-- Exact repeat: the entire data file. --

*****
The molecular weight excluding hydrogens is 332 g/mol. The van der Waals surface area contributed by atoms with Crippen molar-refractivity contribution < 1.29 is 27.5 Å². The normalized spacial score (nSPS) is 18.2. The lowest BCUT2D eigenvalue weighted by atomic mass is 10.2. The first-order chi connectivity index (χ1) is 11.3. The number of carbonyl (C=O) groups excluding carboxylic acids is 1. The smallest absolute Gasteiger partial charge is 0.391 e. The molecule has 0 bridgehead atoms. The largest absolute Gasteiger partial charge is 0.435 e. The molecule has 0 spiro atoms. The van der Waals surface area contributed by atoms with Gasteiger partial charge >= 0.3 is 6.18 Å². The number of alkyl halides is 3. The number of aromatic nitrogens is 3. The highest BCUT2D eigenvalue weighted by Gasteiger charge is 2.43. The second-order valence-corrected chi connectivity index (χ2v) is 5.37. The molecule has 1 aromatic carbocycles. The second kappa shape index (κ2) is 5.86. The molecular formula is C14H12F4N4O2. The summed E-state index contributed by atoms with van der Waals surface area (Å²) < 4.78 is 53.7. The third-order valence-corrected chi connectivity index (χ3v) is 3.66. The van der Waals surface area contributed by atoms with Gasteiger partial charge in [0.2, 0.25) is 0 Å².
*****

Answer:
The molecular weight excluding hydrogens is 332 g/mol. The van der Waals surface area contributed by atoms with Crippen molar-refractivity contribution < 1.29 is 27.5 Å². The normalized spacial score (nSPS) is 18.2. The lowest BCUT2D eigenvalue weighted by atomic mass is 10.2. The first-order chi connectivity index (χ1) is 11.3. The number of carbonyl (C=O) groups excluding carboxylic acids is 1. The smallest absolute Gasteiger partial charge is 0.391 e. The molecule has 0 bridgehead atoms. The largest absolute Gasteiger partial charge is 0.435 e. The molecule has 0 spiro atoms. The van der Waals surface area contributed by atoms with Gasteiger partial charge >= 0.3 is 6.18 Å². The number of alkyl halides is 3. The number of aromatic nitrogens is 3. The highest BCUT2D eigenvalue weighted by Gasteiger charge is 2.43. The second-order valence-corrected chi connectivity index (χ2v) is 5.37. The molecule has 1 aromatic carbocycles. The second kappa shape index (κ2) is 5.86. The molecular formula is C14H12F4N4O2. The summed E-state index contributed by atoms with van der Waals surface area (Å²) < 4.78 is 53.7. The third-order valence-corrected chi connectivity index (χ3v) is 3.66. The van der Waals surface area contributed by atoms with Gasteiger partial charge in [0.2, 0.25) is 0 Å².